It's a weird day. Taking a Monday off, especially when not everyone else at work does leaves me slightly off-balance for the rest of the week. But, Yom Kippur was good and a ton of kugel before Kol Niedre services meant I didn't almost pass out during day services, which is what usually happens. Also, I'm blessed to have an awesome group of friends here in DC to celebrate Jewish holidays with.
Meanwhile, I'm rocking out to the music we used to dance to in college, thanks to my friend (and physics partner extrodinaire) Kat.
Also, this weekend, I did a bunch of work on The Reading Challenge Clearinghouse. Most of it is stuff behind the scenes that will make things run much more smoothly for me, but in addition to the blog, you can follow the blog on Twitter @ReadChallenge and be our fan on Facebook. All the more ways to find out about reading challenges!
My favorite thing about the Reading Challenge project is a surprise benefit. I find out about reading challenges three ways---things I come across in my surfing, things people tell me about, but mainly through a few Google alerts I have set up. These Google Alerts have turned me on to so many new book blogs out there. I've discovered so many new blogs! It's great! And, it's something that never occurred to me when I was designing the project.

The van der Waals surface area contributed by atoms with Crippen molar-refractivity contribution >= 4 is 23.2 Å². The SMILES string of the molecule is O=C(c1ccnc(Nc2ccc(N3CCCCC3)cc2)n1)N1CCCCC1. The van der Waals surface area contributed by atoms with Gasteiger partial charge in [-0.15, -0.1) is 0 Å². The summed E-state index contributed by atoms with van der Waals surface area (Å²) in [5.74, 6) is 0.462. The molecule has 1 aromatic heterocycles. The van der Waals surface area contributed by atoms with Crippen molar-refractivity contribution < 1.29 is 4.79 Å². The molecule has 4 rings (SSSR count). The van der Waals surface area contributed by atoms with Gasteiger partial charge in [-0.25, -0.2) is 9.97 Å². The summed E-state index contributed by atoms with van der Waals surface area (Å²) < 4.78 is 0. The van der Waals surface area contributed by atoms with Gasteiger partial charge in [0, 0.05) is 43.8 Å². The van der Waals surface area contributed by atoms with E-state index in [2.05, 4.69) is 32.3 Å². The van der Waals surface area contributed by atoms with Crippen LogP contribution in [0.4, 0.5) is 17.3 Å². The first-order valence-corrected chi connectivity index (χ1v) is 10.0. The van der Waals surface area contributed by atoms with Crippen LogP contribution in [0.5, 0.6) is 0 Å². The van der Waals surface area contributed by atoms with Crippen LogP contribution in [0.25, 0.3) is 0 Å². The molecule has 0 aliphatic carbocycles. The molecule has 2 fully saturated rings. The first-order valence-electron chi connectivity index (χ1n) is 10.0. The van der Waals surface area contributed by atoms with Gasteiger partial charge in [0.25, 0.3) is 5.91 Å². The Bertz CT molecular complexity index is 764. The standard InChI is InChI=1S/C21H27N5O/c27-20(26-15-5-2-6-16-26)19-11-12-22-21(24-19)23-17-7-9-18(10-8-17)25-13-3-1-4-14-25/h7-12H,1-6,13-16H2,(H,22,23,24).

Also, I'm still looking for questions/topics that you would like a panel of bloggers to discuss at the KitLitCon next month!
And now, a book review of an extraordinary book that everyone should read:
Vienna in the late 1930s. Karl's father is long dead and the story starts with the men coming to take away his mother. He runs to his friend's house. Emil is his best friend, but Jewish, so Karl hasn't been able to see him lately. Emil's father was taken away by the men, too. He was killed and the ashes returned. They've just had the funeral. In the morning, his mother has lost her mind, the rabbi takes her away.
Emil and Karl are orphans in a city gone mad, where no one knows who they can trust or what's going to happen next.
Most books about the Holocaust are about the tension, the waiting, the hardships. This is a horrific madhouse hallucination of a city turned on its head. It takes the same confusion and horror, but tells it in a way I've never read before in a holocaust story.
What's amazing about this book is that it's one of the first holocaust stories ever written, especially for kids. It was published in Yiddish in 1940, to let Jewish-American kids know what was happening to their European counterparts. In 2006, it became available in English for the first time. It is one of the most terrifying holocaust stories I've read, and not even the author knows what's going to happen next and how much worse things are about to get. It just boggles my mind.
The story of the book itself makes Emil and Karl important, but the unique take on a tragic event that has been extensively covered in children's literature makes it even more important.